With the start of a new legislative year, and with many states still not quite in session, it’s time to prepare you for what will appear in our legislative tracking . This report is specific to prevailing wage legislation that has been introduced in the last year and is still “active.” With more than 270 bills just on prevailing wage being tracked, it’s important to understand why NSCA is tracking these bills.
Prevailing wage is important because:
1) It can either cost or save you thousands of dollars. The prevailing wage is the minimum wage for a specific type of work on a public works project. In some states, prevailing wage might be less than the normal hourly wage you pay your employees; in others, it can be 10% to 40% more than the normal wage rate for your technicians and installers.
2) It can make or break your ability to win a bid if you haven’t correctly classified your employees for the jobs they will be working on during the project.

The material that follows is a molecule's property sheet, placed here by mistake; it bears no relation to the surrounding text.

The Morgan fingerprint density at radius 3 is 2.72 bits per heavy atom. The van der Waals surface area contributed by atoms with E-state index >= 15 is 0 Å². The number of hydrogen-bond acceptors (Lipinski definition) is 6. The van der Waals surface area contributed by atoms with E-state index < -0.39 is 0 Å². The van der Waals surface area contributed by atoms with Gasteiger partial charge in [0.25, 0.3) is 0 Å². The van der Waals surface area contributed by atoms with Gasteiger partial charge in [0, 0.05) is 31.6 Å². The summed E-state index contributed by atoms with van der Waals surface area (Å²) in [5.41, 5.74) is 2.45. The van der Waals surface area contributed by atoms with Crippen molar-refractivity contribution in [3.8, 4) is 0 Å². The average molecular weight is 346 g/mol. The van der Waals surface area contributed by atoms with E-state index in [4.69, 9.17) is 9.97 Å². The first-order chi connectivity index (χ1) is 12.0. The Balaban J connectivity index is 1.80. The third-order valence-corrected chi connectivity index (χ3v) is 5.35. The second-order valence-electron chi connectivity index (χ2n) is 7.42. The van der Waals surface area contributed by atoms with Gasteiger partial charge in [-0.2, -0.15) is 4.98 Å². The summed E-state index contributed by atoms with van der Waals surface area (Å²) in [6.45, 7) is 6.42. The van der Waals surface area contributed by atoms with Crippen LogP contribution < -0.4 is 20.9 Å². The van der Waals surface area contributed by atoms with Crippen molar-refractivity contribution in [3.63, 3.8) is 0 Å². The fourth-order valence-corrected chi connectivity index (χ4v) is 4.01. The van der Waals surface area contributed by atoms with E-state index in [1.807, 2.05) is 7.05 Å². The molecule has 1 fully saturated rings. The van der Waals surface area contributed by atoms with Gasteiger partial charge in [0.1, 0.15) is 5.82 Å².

Prevailing wage is based on wage surveys conducted by the U.S. Department of Labor; however, the SOC code (Standard Occupation Classification) that’s used to determine the classification of your employees is the major player in this process. This code isn’t just a bunch of random numbers! More often than not, 49.2022 is the only code available to use, which lumps electricians and low-voltage systems into the same category. Wage rates for this classification can be much higher because of risk, insurance costs, and overall wage rates.
Many of the bills introduced change the threshold at the state levels for prevailing wage to kick in, seek complete removal, or seek additional protection for unions. In addition, many of these prevailing wage bills are specific to education or healthcare facilities. Take a look at what your state is doing and tell NSCA what you like or don’t like about it!
Most importantly, NSCA has the ability to make sure your voice is heard. In 2018, the SOC codes will be revised. Comments will be sought from industry representatives, employers, unions, etc. for what changes, if any, need to be made. NSCA advocates for the inclusion of a specific code related to low-voltage work and not just a specific category (because many integrators provide a variety of technology solutions and not just AV).
This is an opportunity to share your story so NSCA can compile comments and work to help find a positive solution so the industry can quit being wrongly classified, causing a loss in jobs, wages, and higher expenses for many small business owners.